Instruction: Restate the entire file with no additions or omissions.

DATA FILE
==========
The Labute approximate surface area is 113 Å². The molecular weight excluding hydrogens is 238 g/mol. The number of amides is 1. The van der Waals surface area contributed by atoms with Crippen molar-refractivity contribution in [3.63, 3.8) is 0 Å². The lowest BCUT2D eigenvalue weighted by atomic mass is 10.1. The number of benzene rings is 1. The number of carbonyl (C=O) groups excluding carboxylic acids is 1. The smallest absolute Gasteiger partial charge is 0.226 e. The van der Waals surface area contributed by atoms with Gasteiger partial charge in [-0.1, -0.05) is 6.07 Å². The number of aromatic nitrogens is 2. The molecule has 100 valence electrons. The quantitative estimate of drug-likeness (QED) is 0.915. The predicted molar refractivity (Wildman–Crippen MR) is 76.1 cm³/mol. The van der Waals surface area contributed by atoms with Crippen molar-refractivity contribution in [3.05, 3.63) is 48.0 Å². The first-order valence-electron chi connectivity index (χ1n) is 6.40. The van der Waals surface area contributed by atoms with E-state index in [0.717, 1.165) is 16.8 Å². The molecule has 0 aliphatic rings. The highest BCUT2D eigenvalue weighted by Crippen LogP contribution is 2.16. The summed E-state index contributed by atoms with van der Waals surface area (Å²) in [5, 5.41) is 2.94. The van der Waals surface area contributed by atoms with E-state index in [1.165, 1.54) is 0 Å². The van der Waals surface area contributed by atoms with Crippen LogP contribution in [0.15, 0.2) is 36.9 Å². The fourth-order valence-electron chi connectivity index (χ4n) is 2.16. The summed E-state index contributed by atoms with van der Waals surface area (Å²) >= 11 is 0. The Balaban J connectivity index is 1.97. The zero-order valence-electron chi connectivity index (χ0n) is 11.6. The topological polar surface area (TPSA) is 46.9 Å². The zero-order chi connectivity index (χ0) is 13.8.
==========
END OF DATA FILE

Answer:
The Labute approximate surface area is 113 Å². The molecular weight excluding hydrogens is 238 g/mol. The number of amides is 1. The van der Waals surface area contributed by atoms with Crippen molar-refractivity contribution in [3.63, 3.8) is 0 Å². The lowest BCUT2D eigenvalue weighted by atomic mass is 10.1. The number of benzene rings is 1. The number of carbonyl (C=O) groups excluding carboxylic acids is 1. The smallest absolute Gasteiger partial charge is 0.226 e. The van der Waals surface area contributed by atoms with Gasteiger partial charge in [-0.1, -0.05) is 6.07 Å². The number of aromatic nitrogens is 2. The molecule has 100 valence electrons. The quantitative estimate of drug-likeness (QED) is 0.915. The predicted molar refractivity (Wildman–Crippen MR) is 76.1 cm³/mol. The van der Waals surface area contributed by atoms with Crippen molar-refractivity contribution in [3.05, 3.63) is 48.0 Å². The first-order valence-electron chi connectivity index (χ1n) is 6.40. The van der Waals surface area contributed by atoms with E-state index in [0.717, 1.165) is 16.8 Å². The molecule has 0 aliphatic rings. The highest BCUT2D eigenvalue weighted by Crippen LogP contribution is 2.16. The summed E-state index contributed by atoms with van der Waals surface area (Å²) in [5, 5.41) is 2.94. The van der Waals surface area contributed by atoms with E-state index in [1.165, 1.54) is 0 Å². The van der Waals surface area contributed by atoms with Crippen LogP contribution in [0.15, 0.2) is 36.9 Å². The fourth-order valence-electron chi connectivity index (χ4n) is 2.16. The summed E-state index contributed by atoms with van der Waals surface area (Å²) >= 11 is 0. The Balaban J connectivity index is 1.97. The zero-order valence-electron chi connectivity index (χ0n) is 11.6. The topological polar surface area (TPSA) is 46.9 Å². The zero-order chi connectivity index (χ0) is 13.8.